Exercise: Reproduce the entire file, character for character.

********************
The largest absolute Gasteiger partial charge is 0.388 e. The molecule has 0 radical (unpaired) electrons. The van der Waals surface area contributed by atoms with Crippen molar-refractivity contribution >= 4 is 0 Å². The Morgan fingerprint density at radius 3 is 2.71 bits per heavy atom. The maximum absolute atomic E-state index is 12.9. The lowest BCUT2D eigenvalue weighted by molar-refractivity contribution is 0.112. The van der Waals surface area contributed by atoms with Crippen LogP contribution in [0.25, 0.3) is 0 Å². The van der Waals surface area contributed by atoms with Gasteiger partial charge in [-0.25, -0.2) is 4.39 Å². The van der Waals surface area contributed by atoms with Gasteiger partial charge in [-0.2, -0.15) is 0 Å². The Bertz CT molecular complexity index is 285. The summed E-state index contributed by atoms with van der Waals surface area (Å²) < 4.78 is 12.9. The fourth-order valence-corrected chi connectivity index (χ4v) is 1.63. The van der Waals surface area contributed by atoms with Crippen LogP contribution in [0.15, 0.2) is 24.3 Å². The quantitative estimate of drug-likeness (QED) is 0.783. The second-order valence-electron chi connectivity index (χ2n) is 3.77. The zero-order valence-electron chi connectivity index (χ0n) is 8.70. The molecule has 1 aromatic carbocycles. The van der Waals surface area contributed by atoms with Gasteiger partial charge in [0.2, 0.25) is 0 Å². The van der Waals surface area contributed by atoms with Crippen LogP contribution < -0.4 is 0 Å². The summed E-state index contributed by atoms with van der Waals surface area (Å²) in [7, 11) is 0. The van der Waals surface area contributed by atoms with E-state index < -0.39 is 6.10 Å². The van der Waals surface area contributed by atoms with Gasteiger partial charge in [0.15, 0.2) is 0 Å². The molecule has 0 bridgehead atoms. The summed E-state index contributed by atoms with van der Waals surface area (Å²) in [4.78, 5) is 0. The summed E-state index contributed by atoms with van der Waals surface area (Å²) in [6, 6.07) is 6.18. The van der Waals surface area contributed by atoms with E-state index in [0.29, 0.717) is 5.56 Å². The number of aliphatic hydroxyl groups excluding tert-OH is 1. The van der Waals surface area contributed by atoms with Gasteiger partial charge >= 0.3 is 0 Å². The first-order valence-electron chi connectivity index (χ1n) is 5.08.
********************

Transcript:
The largest absolute Gasteiger partial charge is 0.388 e. The molecule has 0 radical (unpaired) electrons. The van der Waals surface area contributed by atoms with Crippen molar-refractivity contribution >= 4 is 0 Å². The Morgan fingerprint density at radius 3 is 2.71 bits per heavy atom. The maximum absolute atomic E-state index is 12.9. The lowest BCUT2D eigenvalue weighted by molar-refractivity contribution is 0.112. The van der Waals surface area contributed by atoms with Crippen LogP contribution in [0.25, 0.3) is 0 Å². The van der Waals surface area contributed by atoms with Gasteiger partial charge in [-0.25, -0.2) is 4.39 Å². The van der Waals surface area contributed by atoms with Gasteiger partial charge in [-0.2, -0.15) is 0 Å². The Bertz CT molecular complexity index is 285. The summed E-state index contributed by atoms with van der Waals surface area (Å²) < 4.78 is 12.9. The fourth-order valence-corrected chi connectivity index (χ4v) is 1.63. The van der Waals surface area contributed by atoms with Crippen LogP contribution in [0.15, 0.2) is 24.3 Å². The quantitative estimate of drug-likeness (QED) is 0.783. The second-order valence-electron chi connectivity index (χ2n) is 3.77. The zero-order valence-electron chi connectivity index (χ0n) is 8.70. The molecule has 1 aromatic carbocycles. The van der Waals surface area contributed by atoms with Gasteiger partial charge in [0.2, 0.25) is 0 Å². The van der Waals surface area contributed by atoms with Crippen LogP contribution < -0.4 is 0 Å². The summed E-state index contributed by atoms with van der Waals surface area (Å²) in [7, 11) is 0. The van der Waals surface area contributed by atoms with E-state index < -0.39 is 6.10 Å². The van der Waals surface area contributed by atoms with Gasteiger partial charge in [0.15, 0.2) is 0 Å². The molecule has 0 bridgehead atoms. The summed E-state index contributed by atoms with van der Waals surface area (Å²) in [4.78, 5) is 0. The summed E-state index contributed by atoms with van der Waals surface area (Å²) in [6, 6.07) is 6.18. The van der Waals surface area contributed by atoms with E-state index in [0.29, 0.717) is 5.56 Å². The number of aliphatic hydroxyl groups excluding tert-OH is 1. The van der Waals surface area contributed by atoms with Gasteiger partial charge >= 0.3 is 0 Å². The first-order valence-electron chi connectivity index (χ1n) is 5.08.